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Legal representatives in Deirdre Morley case given a week to consider psychiatric report

She has been confined to the Central Mental Hospital since January 29 last year.

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Deirdre Morley with her husband Andrew McGinley and their children Conor, Darragh and Carla.

Deirdre Morley with her husband Andrew McGinley and their children Conor, Darragh and Carla.

Deirdre Morley with her husband Andrew McGinley and their children Conor, Darragh and Carla.

LEGAL representatives in the Deirdre Morley case have been given until next week to consider a psychiatric report to determine her future care.

This morning Mr Justice Paul Coffey adjourned proceedings until June 8 to allow defence and prosecution barristers time to consider a report, ordered after Ms Morley was found not guilty by reason of insanity of murdering her three children, Conor (7), Darragh 5) and Carla (3).

During her trial last month, the court heard that under the Criminal Law (Insanity) Act 2006 the judge was obligated to commit Ms Morley to a designated centre, in this case the Central Mental Hospital. Under the law Ms Morley has since been reviewed by a consultant psychiatrist to determine her future care.

She has been confined to the Central Mental Hospital since January 29 last year.

Speaking via video-link from Anglesea Court House Cork, Mr Justice Coffey said he had only received the report this morning. Anne Marie Lawlor, SC for the prosecution said the State had not yet received the report and that she understood there would be an application to adjourn the matter.

Barry Ward, SC for Ms Morley, said he needed time to consider the report.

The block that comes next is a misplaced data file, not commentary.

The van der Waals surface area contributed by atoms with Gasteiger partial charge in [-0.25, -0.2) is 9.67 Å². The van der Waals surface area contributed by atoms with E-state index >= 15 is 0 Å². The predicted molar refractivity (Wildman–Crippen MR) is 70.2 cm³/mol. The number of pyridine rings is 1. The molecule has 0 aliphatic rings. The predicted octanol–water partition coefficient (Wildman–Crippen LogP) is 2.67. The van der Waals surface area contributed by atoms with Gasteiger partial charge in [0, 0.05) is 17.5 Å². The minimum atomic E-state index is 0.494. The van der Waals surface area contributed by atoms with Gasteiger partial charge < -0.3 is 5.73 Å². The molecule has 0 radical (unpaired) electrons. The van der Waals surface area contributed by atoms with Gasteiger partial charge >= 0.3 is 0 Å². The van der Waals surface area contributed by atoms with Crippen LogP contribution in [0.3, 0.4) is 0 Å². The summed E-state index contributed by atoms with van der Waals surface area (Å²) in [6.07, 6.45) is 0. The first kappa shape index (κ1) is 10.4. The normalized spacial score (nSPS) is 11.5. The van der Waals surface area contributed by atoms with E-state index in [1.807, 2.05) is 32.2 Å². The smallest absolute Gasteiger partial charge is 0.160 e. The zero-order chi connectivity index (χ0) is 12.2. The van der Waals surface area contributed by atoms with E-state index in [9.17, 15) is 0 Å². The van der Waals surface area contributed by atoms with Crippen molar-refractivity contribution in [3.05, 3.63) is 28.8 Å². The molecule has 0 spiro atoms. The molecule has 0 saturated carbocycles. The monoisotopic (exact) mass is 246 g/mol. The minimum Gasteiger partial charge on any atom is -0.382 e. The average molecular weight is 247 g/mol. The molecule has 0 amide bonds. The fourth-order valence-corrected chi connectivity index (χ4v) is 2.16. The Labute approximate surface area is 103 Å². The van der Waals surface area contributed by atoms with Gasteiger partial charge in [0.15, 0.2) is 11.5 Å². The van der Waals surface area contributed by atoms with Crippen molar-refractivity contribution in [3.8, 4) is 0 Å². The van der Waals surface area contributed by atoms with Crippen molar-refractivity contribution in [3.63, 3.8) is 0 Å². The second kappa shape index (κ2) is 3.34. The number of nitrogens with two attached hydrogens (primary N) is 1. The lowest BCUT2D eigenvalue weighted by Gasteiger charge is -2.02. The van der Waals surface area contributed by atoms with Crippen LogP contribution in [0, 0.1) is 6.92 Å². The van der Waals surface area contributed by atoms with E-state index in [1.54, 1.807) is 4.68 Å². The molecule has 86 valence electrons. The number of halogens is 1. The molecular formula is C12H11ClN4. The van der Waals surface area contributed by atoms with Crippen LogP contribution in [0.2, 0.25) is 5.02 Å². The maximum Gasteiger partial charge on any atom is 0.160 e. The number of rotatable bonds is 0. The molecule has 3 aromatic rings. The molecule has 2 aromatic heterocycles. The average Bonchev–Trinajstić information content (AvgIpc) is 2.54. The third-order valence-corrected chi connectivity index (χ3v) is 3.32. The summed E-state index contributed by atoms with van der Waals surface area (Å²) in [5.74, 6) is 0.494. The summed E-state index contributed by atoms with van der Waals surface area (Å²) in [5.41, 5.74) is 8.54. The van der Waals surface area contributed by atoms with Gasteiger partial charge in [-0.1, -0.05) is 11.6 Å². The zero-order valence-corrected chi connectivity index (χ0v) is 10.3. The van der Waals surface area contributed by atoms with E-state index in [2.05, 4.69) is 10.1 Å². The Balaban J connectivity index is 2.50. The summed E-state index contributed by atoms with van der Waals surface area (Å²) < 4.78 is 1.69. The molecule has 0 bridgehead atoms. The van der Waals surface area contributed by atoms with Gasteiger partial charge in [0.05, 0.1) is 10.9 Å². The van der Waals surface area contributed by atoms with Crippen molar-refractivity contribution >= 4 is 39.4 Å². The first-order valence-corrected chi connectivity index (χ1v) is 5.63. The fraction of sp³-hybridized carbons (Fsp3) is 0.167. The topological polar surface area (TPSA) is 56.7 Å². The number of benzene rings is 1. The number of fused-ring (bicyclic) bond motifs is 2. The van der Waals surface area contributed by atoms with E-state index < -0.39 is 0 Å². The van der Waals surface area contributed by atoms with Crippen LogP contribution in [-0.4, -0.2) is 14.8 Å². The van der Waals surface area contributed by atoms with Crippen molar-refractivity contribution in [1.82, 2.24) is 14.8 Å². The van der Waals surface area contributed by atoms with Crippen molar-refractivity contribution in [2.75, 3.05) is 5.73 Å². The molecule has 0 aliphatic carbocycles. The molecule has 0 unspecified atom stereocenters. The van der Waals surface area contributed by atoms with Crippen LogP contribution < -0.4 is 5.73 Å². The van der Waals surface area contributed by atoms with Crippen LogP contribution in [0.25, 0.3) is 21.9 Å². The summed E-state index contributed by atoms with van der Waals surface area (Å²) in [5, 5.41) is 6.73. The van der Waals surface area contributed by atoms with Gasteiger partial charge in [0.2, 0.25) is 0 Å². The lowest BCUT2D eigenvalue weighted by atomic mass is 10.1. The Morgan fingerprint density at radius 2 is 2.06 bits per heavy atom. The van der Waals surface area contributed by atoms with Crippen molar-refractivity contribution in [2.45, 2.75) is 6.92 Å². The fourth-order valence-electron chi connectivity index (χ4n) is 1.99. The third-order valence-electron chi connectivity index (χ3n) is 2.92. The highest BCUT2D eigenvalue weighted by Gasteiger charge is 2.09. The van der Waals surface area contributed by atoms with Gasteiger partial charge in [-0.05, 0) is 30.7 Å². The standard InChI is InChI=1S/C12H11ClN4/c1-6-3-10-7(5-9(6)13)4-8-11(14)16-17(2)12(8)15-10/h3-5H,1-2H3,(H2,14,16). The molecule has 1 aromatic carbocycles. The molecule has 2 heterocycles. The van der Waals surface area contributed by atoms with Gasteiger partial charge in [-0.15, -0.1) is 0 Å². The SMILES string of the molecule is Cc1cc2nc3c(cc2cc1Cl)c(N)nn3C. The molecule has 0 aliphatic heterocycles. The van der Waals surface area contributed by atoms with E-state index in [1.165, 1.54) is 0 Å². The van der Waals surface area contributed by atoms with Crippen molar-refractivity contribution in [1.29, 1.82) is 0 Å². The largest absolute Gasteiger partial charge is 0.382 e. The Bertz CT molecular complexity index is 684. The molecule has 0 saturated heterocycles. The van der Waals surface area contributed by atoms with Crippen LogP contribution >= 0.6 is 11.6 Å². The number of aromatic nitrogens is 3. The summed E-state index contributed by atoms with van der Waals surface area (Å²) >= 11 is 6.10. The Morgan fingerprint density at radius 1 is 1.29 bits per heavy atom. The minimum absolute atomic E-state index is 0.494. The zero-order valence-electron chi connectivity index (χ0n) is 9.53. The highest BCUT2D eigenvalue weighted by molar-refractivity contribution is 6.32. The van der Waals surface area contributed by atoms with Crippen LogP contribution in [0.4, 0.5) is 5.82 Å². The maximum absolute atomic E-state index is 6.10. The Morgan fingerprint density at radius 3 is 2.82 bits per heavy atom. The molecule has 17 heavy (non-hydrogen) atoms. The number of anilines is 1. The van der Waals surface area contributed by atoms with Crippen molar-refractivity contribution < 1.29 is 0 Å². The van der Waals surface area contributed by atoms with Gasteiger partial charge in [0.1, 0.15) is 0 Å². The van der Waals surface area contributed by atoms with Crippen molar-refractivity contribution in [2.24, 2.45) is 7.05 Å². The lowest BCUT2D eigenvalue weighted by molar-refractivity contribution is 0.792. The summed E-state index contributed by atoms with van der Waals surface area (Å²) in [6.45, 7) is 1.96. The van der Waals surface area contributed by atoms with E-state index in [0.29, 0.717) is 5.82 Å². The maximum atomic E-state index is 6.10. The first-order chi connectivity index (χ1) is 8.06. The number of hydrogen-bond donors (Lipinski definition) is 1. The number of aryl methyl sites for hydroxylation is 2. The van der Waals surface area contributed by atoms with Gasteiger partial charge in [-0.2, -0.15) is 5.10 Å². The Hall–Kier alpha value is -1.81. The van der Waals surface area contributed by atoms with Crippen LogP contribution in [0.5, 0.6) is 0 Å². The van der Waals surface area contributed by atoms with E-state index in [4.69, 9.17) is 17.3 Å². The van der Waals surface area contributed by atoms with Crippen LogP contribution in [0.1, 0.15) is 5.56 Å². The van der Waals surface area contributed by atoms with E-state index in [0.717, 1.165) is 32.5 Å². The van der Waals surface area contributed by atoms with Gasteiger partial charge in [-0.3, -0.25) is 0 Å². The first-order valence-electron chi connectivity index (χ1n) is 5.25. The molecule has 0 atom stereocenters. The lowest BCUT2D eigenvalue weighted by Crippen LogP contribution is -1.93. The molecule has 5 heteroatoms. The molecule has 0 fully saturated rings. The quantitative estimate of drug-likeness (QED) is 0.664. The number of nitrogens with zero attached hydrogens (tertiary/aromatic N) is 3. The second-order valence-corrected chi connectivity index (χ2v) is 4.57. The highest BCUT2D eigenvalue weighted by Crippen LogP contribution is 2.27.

Adjourning proceedings until June 8, Mr Justice Coffey said it was “desirable that both sides” (in the case) should have time to consider the content of the report. He remanded Ms Morley, who was not present in court for the hearing, to the Central Hospital in Dundrum until then.

Ms Morley (44), of Parson’s Court, Newcastle, Co Dublin, was charged with murdering Conor, Darragh and Carla and had pleaded not guilty by reason of insanity.

Their bodies were discovered by their father, Andrew McGinley, in their home on January 24, 2020, the trial at the Central Criminal Court heard.

The jury in the case accepted the evidence given by two psychiatrists that the accused, a nurse who specialised in renal care at Our Lady’s Hospital in Crumlin, was suffering from a mental disorder at the time of the three killings and fulfilled the criteria for the special verdict.

The verdict came after a two-day trial during which the court heard harrowing evidence of how Ms Morley used sticky tape, plastic bags and cushions to smother her children to death while their father was away for work.

During one interview with detectives, she revealed how Conor, the third of the children to die, struggled with her and said: “Mum, stop”. Ms Morley told gardaí she replied, “I’m really sorry”, and pulled a bag tighter over his head.

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Ms Morley told gardaí she took their lives as she believed they had been damaged by her mental illness and her parenting. She had convinced herself they would be better off dead and also planned to end her own life.

However, she passed out on medication and alcohol before she could do so.

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